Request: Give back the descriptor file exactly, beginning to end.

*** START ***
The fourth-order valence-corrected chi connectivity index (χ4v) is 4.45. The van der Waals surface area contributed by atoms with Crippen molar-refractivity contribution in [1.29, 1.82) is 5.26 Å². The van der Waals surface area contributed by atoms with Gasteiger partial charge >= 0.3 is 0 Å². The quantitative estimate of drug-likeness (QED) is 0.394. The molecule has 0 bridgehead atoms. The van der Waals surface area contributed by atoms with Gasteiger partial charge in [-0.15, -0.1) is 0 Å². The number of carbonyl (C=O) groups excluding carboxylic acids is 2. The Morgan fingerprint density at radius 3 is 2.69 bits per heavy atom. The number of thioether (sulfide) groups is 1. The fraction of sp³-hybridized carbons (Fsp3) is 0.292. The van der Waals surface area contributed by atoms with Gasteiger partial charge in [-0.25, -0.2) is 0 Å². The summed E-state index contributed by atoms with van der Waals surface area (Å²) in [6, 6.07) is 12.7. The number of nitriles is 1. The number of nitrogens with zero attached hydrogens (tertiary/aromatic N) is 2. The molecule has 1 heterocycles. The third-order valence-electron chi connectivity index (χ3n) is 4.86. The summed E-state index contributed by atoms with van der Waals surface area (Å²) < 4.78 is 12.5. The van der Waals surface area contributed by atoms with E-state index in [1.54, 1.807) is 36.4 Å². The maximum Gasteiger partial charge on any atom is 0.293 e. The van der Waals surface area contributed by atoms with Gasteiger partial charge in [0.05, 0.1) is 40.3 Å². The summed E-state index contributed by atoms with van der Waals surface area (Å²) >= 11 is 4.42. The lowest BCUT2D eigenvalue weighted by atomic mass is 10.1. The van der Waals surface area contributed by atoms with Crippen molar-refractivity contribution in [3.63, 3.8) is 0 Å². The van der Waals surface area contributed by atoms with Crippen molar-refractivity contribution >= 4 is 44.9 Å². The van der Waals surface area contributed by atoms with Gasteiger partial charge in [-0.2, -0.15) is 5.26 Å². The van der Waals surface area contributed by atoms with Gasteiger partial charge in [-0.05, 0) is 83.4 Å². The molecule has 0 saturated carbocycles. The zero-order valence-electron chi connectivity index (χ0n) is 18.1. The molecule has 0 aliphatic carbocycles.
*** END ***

The fourth-order valence-corrected chi connectivity index (χ4v) is 4.45. The van der Waals surface area contributed by atoms with Crippen molar-refractivity contribution in [1.29, 1.82) is 5.26 Å². The van der Waals surface area contributed by atoms with Gasteiger partial charge >= 0.3 is 0 Å². The quantitative estimate of drug-likeness (QED) is 0.394. The molecule has 0 bridgehead atoms. The van der Waals surface area contributed by atoms with Gasteiger partial charge in [-0.15, -0.1) is 0 Å². The number of carbonyl (C=O) groups excluding carboxylic acids is 2. The Morgan fingerprint density at radius 3 is 2.69 bits per heavy atom. The number of thioether (sulfide) groups is 1. The fraction of sp³-hybridized carbons (Fsp3) is 0.292. The van der Waals surface area contributed by atoms with Gasteiger partial charge in [-0.25, -0.2) is 0 Å². The summed E-state index contributed by atoms with van der Waals surface area (Å²) in [6, 6.07) is 12.7. The number of nitriles is 1. The number of nitrogens with zero attached hydrogens (tertiary/aromatic N) is 2. The molecule has 1 heterocycles. The third-order valence-electron chi connectivity index (χ3n) is 4.86. The summed E-state index contributed by atoms with van der Waals surface area (Å²) < 4.78 is 12.5. The van der Waals surface area contributed by atoms with E-state index in [1.54, 1.807) is 36.4 Å². The maximum Gasteiger partial charge on any atom is 0.293 e. The van der Waals surface area contributed by atoms with Gasteiger partial charge in [0.05, 0.1) is 40.3 Å². The summed E-state index contributed by atoms with van der Waals surface area (Å²) >= 11 is 4.42. The lowest BCUT2D eigenvalue weighted by atomic mass is 10.1. The van der Waals surface area contributed by atoms with Crippen molar-refractivity contribution in [3.63, 3.8) is 0 Å². The van der Waals surface area contributed by atoms with Crippen molar-refractivity contribution >= 4 is 44.9 Å². The van der Waals surface area contributed by atoms with Gasteiger partial charge in [-0.2, -0.15) is 5.26 Å². The van der Waals surface area contributed by atoms with Gasteiger partial charge in [-0.05, 0) is 83.4 Å². The molecule has 0 saturated carbocycles. The zero-order valence-electron chi connectivity index (χ0n) is 18.1. The molecule has 0 aliphatic carbocycles.